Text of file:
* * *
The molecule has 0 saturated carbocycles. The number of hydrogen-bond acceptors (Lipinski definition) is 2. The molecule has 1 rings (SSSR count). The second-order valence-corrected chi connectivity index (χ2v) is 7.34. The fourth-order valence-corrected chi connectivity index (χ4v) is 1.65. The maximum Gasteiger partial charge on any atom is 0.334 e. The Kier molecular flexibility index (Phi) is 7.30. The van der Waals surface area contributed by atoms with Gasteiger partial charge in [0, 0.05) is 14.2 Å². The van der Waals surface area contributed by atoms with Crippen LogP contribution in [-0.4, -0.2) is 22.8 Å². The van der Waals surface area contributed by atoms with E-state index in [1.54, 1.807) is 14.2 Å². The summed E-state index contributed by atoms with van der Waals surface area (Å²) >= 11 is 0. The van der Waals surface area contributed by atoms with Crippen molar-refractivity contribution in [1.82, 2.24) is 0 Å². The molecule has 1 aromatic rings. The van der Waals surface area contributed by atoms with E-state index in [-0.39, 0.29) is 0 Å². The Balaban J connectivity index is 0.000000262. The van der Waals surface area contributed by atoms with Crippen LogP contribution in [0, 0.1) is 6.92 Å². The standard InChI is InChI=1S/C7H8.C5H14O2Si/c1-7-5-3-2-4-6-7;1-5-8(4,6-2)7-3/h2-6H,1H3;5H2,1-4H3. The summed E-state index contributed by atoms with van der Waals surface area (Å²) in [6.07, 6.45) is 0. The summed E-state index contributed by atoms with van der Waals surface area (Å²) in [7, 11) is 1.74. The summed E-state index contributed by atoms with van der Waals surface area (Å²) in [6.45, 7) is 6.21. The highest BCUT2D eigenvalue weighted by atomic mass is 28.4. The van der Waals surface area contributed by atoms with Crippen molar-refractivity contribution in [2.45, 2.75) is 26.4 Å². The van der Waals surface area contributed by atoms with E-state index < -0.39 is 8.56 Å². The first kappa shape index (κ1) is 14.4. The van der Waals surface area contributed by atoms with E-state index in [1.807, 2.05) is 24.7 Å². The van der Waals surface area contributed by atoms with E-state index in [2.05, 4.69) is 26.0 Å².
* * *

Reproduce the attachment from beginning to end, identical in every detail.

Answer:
The molecule has 0 saturated carbocycles. The number of hydrogen-bond acceptors (Lipinski definition) is 2. The molecule has 1 rings (SSSR count). The second-order valence-corrected chi connectivity index (χ2v) is 7.34. The fourth-order valence-corrected chi connectivity index (χ4v) is 1.65. The maximum Gasteiger partial charge on any atom is 0.334 e. The Kier molecular flexibility index (Phi) is 7.30. The van der Waals surface area contributed by atoms with Gasteiger partial charge in [0, 0.05) is 14.2 Å². The van der Waals surface area contributed by atoms with Crippen LogP contribution in [-0.4, -0.2) is 22.8 Å². The van der Waals surface area contributed by atoms with E-state index in [1.54, 1.807) is 14.2 Å². The summed E-state index contributed by atoms with van der Waals surface area (Å²) >= 11 is 0. The van der Waals surface area contributed by atoms with Crippen molar-refractivity contribution in [1.82, 2.24) is 0 Å². The molecule has 1 aromatic rings. The van der Waals surface area contributed by atoms with E-state index in [-0.39, 0.29) is 0 Å². The Balaban J connectivity index is 0.000000262. The van der Waals surface area contributed by atoms with Crippen LogP contribution in [0, 0.1) is 6.92 Å². The standard InChI is InChI=1S/C7H8.C5H14O2Si/c1-7-5-3-2-4-6-7;1-5-8(4,6-2)7-3/h2-6H,1H3;5H2,1-4H3. The summed E-state index contributed by atoms with van der Waals surface area (Å²) in [6.07, 6.45) is 0. The summed E-state index contributed by atoms with van der Waals surface area (Å²) in [7, 11) is 1.74. The summed E-state index contributed by atoms with van der Waals surface area (Å²) in [6.45, 7) is 6.21. The highest BCUT2D eigenvalue weighted by atomic mass is 28.4. The van der Waals surface area contributed by atoms with Crippen molar-refractivity contribution in [2.45, 2.75) is 26.4 Å². The van der Waals surface area contributed by atoms with E-state index < -0.39 is 8.56 Å². The first kappa shape index (κ1) is 14.4. The van der Waals surface area contributed by atoms with E-state index in [1.807, 2.05) is 24.7 Å². The van der Waals surface area contributed by atoms with E-state index in [2.05, 4.69) is 26.0 Å².